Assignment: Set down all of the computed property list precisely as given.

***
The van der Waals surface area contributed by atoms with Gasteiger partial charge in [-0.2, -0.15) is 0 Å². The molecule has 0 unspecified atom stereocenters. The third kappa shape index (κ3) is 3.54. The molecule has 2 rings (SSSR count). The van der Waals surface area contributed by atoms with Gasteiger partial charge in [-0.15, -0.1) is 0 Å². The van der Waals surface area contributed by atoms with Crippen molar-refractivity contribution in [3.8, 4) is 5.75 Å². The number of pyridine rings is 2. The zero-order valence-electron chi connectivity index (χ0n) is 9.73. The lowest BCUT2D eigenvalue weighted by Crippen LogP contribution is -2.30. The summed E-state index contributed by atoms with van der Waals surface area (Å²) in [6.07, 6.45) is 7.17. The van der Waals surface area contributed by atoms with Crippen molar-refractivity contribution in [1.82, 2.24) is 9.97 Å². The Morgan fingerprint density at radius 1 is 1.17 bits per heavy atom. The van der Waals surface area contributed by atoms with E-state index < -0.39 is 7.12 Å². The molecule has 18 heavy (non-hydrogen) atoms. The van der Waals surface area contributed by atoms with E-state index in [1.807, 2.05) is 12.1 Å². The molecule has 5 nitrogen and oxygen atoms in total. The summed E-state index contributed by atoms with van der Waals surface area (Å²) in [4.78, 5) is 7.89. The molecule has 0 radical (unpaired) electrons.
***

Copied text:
The van der Waals surface area contributed by atoms with Gasteiger partial charge in [-0.2, -0.15) is 0 Å². The molecule has 0 unspecified atom stereocenters. The third kappa shape index (κ3) is 3.54. The molecule has 2 rings (SSSR count). The van der Waals surface area contributed by atoms with Gasteiger partial charge in [-0.15, -0.1) is 0 Å². The van der Waals surface area contributed by atoms with Crippen molar-refractivity contribution in [3.8, 4) is 5.75 Å². The number of pyridine rings is 2. The zero-order valence-electron chi connectivity index (χ0n) is 9.73. The lowest BCUT2D eigenvalue weighted by Crippen LogP contribution is -2.30. The summed E-state index contributed by atoms with van der Waals surface area (Å²) in [6.07, 6.45) is 7.17. The van der Waals surface area contributed by atoms with Crippen molar-refractivity contribution in [1.82, 2.24) is 9.97 Å². The Morgan fingerprint density at radius 1 is 1.17 bits per heavy atom. The van der Waals surface area contributed by atoms with E-state index < -0.39 is 7.12 Å². The molecule has 18 heavy (non-hydrogen) atoms. The van der Waals surface area contributed by atoms with E-state index in [1.807, 2.05) is 12.1 Å². The molecule has 5 nitrogen and oxygen atoms in total. The summed E-state index contributed by atoms with van der Waals surface area (Å²) in [4.78, 5) is 7.89. The molecule has 0 radical (unpaired) electrons.